Botong's Nose Flute, Amorsolo's 'Dalagang Bukid', Andres Bonifacio's Ten Commandments and more Art and Historical Memorabilia in Leon Gallery September 2018 Auction - The Filipino Rambler


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Thursday, September 6, 2018

Botong's Nose Flute, Amorsolo's 'Dalagang Bukid', Andres Bonifacio's Ten Commandments and more Art and Historical Memorabilia in Leon Gallery September 2018 Auction

Several superb star lots once again cast their alluring glow at the upcoming León Gallery Magnificent September Auction 2018 on Saturday, 8 September at the Eurovilla I ground-floor salesrooms at Rufino corner Legazpi Streets, Legaspi Village, Makati, Metro Manila.

First on the list is what is described as “the last epic Botong”, none other than the magically romantic “Nose Flute.” The massive work, once owned by the Lovina-Palileo family and now in the possession of an extremely important Asian collector, measures a stupendous 4 feet by 6 feet and is one of Botong’s largest easel works. Painted in 1955, it was only ever seen once in public when it changed hands in 2012.  “The Nose Flute” is widely considered the “Mount Olympus” of Carlos V. Francisco’s masterpieces not only because of its Olympian size but also because it was created at the pinnacle of his painterly powers.  In fact, it took the better part of a decade to bring home this glorious work to the land of its birth. The sale, in fact, is in cooperation with One East Larasati Hong Kong.

A lyrical Amorsolo of a ‘Dalagang Bukid (The Country Lass)’ that once belonged to the artist Fernando Zóbel is a tribute to a happier by-gone era. Newly returned from study in Spain — thanks to Zóbel’s father, the industrialist Enrique Zobel de Ayala — Amorsolo’s sun-dappled creation from 1927 recalls an arcadia that became the artist’s most beloved signature.

In marked contrast is the mixed-media study by Manansala for his opus “Pila sa Bigas (Queuing for Rice).” Mang Enteng here chose to focus on the plain features and simple lives of the city housewives, hoping to find enough for the family’s meal in this highly evocative work. Another stupendous canvas is “Mga Sabungero”, from the collection of Ambassador J.V. Cruz.

Fernando Zóbel’s Saeta 52, painted in 1958 and exhibited at the legendary Philippine Art Gallery or PAG is another riveting work. Only ten such paintings of this size are known to exist, most of them being in museums and public collections. His eloquently-titled “The River Jucar and Rembrandt’s Wife Asleep” is a study in serenity.

Another modernist work, titled “Ascencion/Cross-Section” by Alfonso Ossorio — friend, confidante and patron of fellow Abstract Expressionist Jackson Pollock — is believed to be a tribute to his fallen friend, created in the period after Pollock’s sudden death while driving to Ossorio’s home in East Hampton.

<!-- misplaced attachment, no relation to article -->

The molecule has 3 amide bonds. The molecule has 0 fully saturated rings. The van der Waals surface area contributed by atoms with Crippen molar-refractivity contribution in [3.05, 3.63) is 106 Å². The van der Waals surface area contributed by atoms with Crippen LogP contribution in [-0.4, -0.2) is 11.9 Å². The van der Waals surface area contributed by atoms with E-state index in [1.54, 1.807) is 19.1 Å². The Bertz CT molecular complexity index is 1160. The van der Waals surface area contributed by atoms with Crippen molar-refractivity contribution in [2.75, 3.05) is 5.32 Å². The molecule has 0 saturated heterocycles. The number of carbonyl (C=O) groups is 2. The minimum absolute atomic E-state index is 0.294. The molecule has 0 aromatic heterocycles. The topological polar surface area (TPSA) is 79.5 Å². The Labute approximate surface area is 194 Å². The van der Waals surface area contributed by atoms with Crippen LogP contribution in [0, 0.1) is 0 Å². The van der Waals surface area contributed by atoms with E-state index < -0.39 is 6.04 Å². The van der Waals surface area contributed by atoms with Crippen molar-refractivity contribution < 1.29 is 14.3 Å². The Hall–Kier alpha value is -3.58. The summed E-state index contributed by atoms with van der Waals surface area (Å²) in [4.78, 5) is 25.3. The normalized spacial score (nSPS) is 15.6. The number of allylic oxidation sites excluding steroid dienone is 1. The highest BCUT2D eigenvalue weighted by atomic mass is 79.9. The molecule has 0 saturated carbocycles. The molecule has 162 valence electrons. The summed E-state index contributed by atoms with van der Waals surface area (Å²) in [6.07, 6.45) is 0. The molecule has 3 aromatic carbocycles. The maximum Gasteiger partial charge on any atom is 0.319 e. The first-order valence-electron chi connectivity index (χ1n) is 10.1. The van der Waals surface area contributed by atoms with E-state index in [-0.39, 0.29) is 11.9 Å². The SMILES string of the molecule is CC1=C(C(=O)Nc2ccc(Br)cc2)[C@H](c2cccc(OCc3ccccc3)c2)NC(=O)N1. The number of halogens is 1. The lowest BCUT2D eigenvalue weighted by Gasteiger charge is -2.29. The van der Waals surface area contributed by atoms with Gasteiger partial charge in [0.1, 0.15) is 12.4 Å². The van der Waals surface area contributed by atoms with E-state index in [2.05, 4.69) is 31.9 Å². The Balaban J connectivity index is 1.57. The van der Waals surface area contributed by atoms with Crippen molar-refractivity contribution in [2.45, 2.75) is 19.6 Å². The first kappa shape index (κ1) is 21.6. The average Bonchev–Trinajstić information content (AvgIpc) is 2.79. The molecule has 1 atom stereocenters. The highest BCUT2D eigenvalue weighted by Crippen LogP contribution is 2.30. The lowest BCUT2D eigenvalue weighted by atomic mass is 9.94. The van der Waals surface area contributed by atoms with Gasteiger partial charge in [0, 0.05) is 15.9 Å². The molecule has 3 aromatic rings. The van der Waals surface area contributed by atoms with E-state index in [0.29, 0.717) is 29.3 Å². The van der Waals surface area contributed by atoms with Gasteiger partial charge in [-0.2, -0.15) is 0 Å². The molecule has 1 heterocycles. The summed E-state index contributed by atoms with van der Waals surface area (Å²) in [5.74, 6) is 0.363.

Andres Bonifacio’s “Ten Commandments” for the secret society Katipunan is an exceedingly rare and important document. Written in his own hand, and said to be in own blood, the Decalogue or the “Duties of the Sons of the People” is the most famous Filipino historical document and is the cornerstone of the Philippine Revolution of 1896. Also intriguing are membership documents of the KKK indicating how well-organized and visionary Gat Andres was. Also in focus is a ceremonial medal worn by a member of the Katipunan’s Supreme Council. Consisting of two crossed bolos it is a real remembrance of our heroism as a people. Jorge Pineda’s boceto for the “First Battle of the Philippine Revolution” that took place in PInaglaban, San Juan gives vitality to the assembled memorabilia.

Jose Rizal and his wife Josephine Bracken are represented, each with rare and important letters that give insights to our country’s history.

There are also splendid antique furniture with outstanding provenances:  A four-poster from the Ah-Tay workshops from the collection of eminent scholar Trinidad Pardo de Tavera; a pair of Louis Quinze armchairs, also from Ah-Tay; a mesa-altar from the Marily Orosa collection, and a Laguna comoda with secret compartments to conceal jewelry. Stunning is a towering kamagong wardrobe that once belonged to Manuel Quezon’s Secretary of Health, the millionaire José Fabella of Pagsanjan, Laguna. A gorgeous monstrance of outstanding workmanship from the collection of Richard and Sandra Lopez is another stellar piece, alongside a silver-embellished salakot and an 18th-century filigree box.

Powerful pieces from José Joya, BenCab, Cesar Legaspi, Arturo Luz, H.R. Ocampo, Nena Saguil, Lee Aguinaldo, Juvenal Sanso, Romeo Tabuena, Malang Santos, Pacita Abad, Romulo Olazo and Romulo Galicano, Manuel Ocampo, Ronald Ventura, Alfredo and Isabel Aquilizan, Rodel Tapaya, Emmanuel Garibay as well as the works of today’s young turks, Mark Justiniani, Jose John Santos III, Keb Serda, and Louie Cordero are also highlights of the forthcoming auction.

In addition, León Gallery is delighted to partner with the Museum of Contemporary Art and Design (MCAD) Manila which celebrates its 10th anniversary. Featured in the Magnificent September Auction are exceptional works in the “Funding the Future” section donated by Filipino and international artists, many of whom have been part of MCAD exhibitions and others who are supportive of its initiatives. All funds raised from their sale will support the launch of five new programs and continue MCAD's exhibition plans for the next three years.

Photos from here.


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